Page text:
United Nations case study

UN: Blocks for transport

Supply Chain
Transporting aid packages from Djibouti to Ethiopia faces significant delays, with the process taking up to 25 days due to bureaucratic administrative procedures. The cumbersome nature of obtaining and sharing multiple documents among various stakeholders contributes to inefficiencies in the transportation process, hindering the timely delivery of critical aid.
In response to these challenges, the World Food Programme (WFP) partnered with Applied Blockchain to develop a multi-party system aimed at streamlining document management and approval processes. The Blocks for Transport project was conceived to enable stakeholders to upload and share necessary documentation digitally, facilitating smoother and more efficient transportation of aid packages from Djibouti to Ethiopia.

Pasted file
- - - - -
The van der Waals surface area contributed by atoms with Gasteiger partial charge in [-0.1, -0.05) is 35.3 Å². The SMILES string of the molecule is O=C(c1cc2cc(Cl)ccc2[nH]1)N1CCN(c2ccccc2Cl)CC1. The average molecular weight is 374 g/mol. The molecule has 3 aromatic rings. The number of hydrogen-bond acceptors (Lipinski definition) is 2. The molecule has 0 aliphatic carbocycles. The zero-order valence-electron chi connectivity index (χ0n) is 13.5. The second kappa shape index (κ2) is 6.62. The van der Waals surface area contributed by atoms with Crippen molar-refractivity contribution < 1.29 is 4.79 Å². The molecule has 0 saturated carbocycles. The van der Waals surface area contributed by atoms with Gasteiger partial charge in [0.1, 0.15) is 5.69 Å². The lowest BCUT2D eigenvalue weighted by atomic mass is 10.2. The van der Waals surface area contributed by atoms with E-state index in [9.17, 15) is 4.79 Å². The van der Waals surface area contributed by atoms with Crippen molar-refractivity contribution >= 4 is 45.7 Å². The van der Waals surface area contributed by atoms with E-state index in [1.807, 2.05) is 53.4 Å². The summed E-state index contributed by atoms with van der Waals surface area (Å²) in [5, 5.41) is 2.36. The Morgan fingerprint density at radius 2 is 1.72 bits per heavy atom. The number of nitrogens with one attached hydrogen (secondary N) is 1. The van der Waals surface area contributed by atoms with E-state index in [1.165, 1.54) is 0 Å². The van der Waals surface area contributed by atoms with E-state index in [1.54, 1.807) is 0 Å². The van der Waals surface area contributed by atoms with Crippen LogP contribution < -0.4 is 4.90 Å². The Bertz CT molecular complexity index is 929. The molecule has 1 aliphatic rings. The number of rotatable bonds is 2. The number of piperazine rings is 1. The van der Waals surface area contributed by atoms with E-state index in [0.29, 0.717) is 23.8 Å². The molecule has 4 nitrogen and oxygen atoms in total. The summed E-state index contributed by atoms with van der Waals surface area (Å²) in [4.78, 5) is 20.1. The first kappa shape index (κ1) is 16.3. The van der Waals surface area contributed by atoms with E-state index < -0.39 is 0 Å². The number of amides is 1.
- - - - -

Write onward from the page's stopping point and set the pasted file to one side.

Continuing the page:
The solution developed by Applied Blockchain is currently undergoing real-user testing as part of an iterative design process to ensure alignment with the needs and workflows of stakeholders involved in the transportation process. By digitising document management and approval procedures, the Blocks for Transport project holds the potential to significantly reduce the time required for aid packages to travel from Djibouti to Ethiopia, thereby enhancing the overall efficiency of humanitarian logistics operations. By leveraging data sources such as population size, transportation routes, and nutritional value of food, the WFP’s Optimus system provides vital insights regarding ideal food basket design, food sourcing techniques, and distribution networks.  The initiative’s objective is to enhance aid delivery by improving logistics and ensuring timely transportation of critical supplies, ultimately contributing to the fight against food insecurity in the region.